Babies Fed Fish Twice a Month Are Less Likely to Develop Allergies
Feeding babies lots of fish in their first year of life may protect them from future allergies.
A new study revealed analyzed babies' diets and found that babies who ate plenty of fish early in life were significantly less likely to develop allergies 12 years later.
Researchers found that eating lots of fish cut babies' chances of developing eczema by 22 percent and hay fever by 26 percent.
Researchers say the latest findings, published in the American Journal of Clinical Nutrition, suggest that feeding babies fish just two or three times a month may be enough to substantially reduce their allergy risks.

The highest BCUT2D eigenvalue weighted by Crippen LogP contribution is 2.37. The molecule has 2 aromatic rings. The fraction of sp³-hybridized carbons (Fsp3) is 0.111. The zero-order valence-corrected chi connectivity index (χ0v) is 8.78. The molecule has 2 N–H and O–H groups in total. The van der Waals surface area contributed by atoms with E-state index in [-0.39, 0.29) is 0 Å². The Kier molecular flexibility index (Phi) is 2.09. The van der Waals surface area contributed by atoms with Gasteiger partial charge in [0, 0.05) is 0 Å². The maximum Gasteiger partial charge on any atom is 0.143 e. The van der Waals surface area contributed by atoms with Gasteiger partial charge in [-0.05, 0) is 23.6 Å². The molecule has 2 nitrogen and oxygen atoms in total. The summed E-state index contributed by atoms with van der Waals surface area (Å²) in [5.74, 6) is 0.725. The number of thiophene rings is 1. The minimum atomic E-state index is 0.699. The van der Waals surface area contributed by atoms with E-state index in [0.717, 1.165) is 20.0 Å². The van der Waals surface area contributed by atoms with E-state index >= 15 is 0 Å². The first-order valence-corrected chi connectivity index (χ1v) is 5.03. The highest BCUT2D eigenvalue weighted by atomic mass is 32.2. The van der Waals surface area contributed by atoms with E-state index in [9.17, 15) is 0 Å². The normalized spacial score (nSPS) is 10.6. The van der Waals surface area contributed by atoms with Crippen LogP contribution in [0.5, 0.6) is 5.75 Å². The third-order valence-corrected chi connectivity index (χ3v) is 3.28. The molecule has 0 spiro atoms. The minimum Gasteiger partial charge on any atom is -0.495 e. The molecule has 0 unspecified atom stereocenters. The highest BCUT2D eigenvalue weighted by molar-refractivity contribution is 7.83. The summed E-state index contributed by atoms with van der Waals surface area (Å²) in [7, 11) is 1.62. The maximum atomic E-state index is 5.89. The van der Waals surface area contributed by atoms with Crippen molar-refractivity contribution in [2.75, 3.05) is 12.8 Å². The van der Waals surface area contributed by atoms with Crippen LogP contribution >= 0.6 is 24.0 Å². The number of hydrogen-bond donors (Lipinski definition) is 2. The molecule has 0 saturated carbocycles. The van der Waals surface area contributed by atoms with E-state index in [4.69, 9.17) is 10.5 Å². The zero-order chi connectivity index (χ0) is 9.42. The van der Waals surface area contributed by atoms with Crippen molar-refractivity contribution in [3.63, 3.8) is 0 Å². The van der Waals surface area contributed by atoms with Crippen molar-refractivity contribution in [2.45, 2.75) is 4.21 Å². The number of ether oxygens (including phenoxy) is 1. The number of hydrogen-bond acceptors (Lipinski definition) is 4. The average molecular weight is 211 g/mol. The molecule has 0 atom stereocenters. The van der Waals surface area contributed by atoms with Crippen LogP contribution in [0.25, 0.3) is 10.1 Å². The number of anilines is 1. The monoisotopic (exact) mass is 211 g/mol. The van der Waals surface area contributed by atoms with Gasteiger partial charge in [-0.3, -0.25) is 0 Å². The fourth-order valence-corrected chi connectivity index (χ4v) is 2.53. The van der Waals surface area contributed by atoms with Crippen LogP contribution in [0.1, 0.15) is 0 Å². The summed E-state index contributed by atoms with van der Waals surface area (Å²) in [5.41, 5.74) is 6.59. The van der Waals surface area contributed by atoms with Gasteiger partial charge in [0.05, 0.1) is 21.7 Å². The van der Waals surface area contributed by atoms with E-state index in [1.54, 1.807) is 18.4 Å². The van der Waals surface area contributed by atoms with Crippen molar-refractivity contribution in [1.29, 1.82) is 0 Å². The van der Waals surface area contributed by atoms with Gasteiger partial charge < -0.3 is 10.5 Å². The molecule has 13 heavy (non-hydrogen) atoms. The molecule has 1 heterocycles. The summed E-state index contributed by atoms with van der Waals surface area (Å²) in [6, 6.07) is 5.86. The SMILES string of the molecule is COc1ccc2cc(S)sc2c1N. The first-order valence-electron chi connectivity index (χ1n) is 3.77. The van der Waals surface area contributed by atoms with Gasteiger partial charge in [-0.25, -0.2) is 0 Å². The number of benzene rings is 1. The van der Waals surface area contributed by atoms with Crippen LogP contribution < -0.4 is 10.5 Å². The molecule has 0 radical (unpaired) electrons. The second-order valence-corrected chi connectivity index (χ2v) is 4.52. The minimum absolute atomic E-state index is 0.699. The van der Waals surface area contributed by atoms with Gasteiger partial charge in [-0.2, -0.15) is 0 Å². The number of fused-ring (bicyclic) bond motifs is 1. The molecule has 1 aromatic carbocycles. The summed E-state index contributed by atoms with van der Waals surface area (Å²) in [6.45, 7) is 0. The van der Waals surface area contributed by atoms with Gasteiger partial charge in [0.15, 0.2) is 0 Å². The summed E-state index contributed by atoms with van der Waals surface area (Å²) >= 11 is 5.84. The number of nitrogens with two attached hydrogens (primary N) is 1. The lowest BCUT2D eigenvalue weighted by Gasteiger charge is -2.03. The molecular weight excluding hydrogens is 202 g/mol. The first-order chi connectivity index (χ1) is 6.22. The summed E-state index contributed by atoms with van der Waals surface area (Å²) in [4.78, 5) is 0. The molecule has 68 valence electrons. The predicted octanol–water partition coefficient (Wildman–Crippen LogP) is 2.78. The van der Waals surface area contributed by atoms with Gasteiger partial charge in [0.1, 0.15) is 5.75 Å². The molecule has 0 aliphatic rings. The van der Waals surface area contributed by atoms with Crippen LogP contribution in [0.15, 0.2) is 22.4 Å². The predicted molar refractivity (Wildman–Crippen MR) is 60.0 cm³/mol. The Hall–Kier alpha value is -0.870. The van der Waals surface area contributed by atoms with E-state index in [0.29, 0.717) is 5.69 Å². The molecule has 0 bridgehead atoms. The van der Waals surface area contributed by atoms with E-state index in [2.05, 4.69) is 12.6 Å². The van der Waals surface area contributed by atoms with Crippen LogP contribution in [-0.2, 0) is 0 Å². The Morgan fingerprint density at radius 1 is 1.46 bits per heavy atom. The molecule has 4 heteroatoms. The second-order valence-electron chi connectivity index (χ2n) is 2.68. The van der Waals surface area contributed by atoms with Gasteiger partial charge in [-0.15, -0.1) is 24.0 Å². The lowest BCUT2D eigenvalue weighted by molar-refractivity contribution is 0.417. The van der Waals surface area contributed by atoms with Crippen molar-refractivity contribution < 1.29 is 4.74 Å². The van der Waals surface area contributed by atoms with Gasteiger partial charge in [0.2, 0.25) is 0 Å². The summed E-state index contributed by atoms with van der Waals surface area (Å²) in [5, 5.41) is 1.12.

Previous studies revealed that early exposure to fish in the diet could have a protective effect up to the age of four. Researchers said they wanted to see if the benefits of eating fish lasted even longer.
Scientists at the Karolinska Institute in Stockholm, Sweden, looked at 3,285 babies to study their dietary intake at the ages of one, two, four, eight and 12. The study also looked at how many people went on to develop allergies. Researchers found that 80 percent of Swedish babies ate fish at least twice a month. Children who ate fish twice a month were significantly less likely to develop allergies compared to those who rarely or never ate fish.
Researchers noted that they were unable to determine which type of fish had the most pronounced effect.
"Regular fish consumption in infancy may reduce the risk of allergic disease up to the age of 12," researchers wrote in the study, according to the Daily Mail.